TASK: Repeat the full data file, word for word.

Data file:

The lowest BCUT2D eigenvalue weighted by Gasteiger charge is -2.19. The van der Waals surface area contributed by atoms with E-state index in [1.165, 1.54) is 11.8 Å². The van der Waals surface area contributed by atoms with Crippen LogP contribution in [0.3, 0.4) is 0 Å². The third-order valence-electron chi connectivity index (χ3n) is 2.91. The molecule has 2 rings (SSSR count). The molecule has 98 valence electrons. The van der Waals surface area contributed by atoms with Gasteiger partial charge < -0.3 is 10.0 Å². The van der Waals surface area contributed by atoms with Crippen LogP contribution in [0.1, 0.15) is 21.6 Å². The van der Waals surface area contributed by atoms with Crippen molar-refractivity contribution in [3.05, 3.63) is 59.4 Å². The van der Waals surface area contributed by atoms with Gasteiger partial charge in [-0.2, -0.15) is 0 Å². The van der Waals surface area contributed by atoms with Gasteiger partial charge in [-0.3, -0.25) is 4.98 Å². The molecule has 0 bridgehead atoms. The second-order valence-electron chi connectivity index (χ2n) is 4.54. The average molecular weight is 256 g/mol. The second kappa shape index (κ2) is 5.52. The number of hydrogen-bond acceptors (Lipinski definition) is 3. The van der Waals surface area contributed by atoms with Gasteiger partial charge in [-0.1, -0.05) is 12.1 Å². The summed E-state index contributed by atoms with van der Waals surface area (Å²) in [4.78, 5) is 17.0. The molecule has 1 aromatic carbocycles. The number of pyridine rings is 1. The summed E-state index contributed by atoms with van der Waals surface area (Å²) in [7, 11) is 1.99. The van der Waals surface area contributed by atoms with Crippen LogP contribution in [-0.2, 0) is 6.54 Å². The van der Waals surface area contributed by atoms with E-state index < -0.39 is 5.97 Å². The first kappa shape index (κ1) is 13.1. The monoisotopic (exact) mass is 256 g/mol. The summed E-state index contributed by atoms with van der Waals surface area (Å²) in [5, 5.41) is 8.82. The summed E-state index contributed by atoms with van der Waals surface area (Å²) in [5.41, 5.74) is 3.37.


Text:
The lowest BCUT2D eigenvalue weighted by Gasteiger charge is -2.19. The van der Waals surface area contributed by atoms with E-state index in [1.165, 1.54) is 11.8 Å². The van der Waals surface area contributed by atoms with Crippen LogP contribution in [0.3, 0.4) is 0 Å². The third-order valence-electron chi connectivity index (χ3n) is 2.91. The molecule has 2 rings (SSSR count). The molecule has 98 valence electrons. The van der Waals surface area contributed by atoms with Gasteiger partial charge < -0.3 is 10.0 Å². The van der Waals surface area contributed by atoms with Crippen LogP contribution in [0.1, 0.15) is 21.6 Å². The van der Waals surface area contributed by atoms with Crippen molar-refractivity contribution in [3.05, 3.63) is 59.4 Å². The van der Waals surface area contributed by atoms with Gasteiger partial charge in [-0.2, -0.15) is 0 Å². The van der Waals surface area contributed by atoms with Gasteiger partial charge in [-0.3, -0.25) is 4.98 Å². The molecule has 0 bridgehead atoms. The second-order valence-electron chi connectivity index (χ2n) is 4.54. The average molecular weight is 256 g/mol. The second kappa shape index (κ2) is 5.52. The number of hydrogen-bond acceptors (Lipinski definition) is 3. The van der Waals surface area contributed by atoms with Gasteiger partial charge in [-0.1, -0.05) is 12.1 Å². The summed E-state index contributed by atoms with van der Waals surface area (Å²) in [4.78, 5) is 17.0. The molecule has 1 aromatic carbocycles. The number of pyridine rings is 1. The summed E-state index contributed by atoms with van der Waals surface area (Å²) in [7, 11) is 1.99. The van der Waals surface area contributed by atoms with Crippen LogP contribution in [-0.2, 0) is 6.54 Å². The van der Waals surface area contributed by atoms with E-state index < -0.39 is 5.97 Å². The first kappa shape index (κ1) is 13.1. The monoisotopic (exact) mass is 256 g/mol. The summed E-state index contributed by atoms with van der Waals surface area (Å²) in [5, 5.41) is 8.82. The summed E-state index contributed by atoms with van der Waals surface area (Å²) in [5.41, 5.74) is 3.37.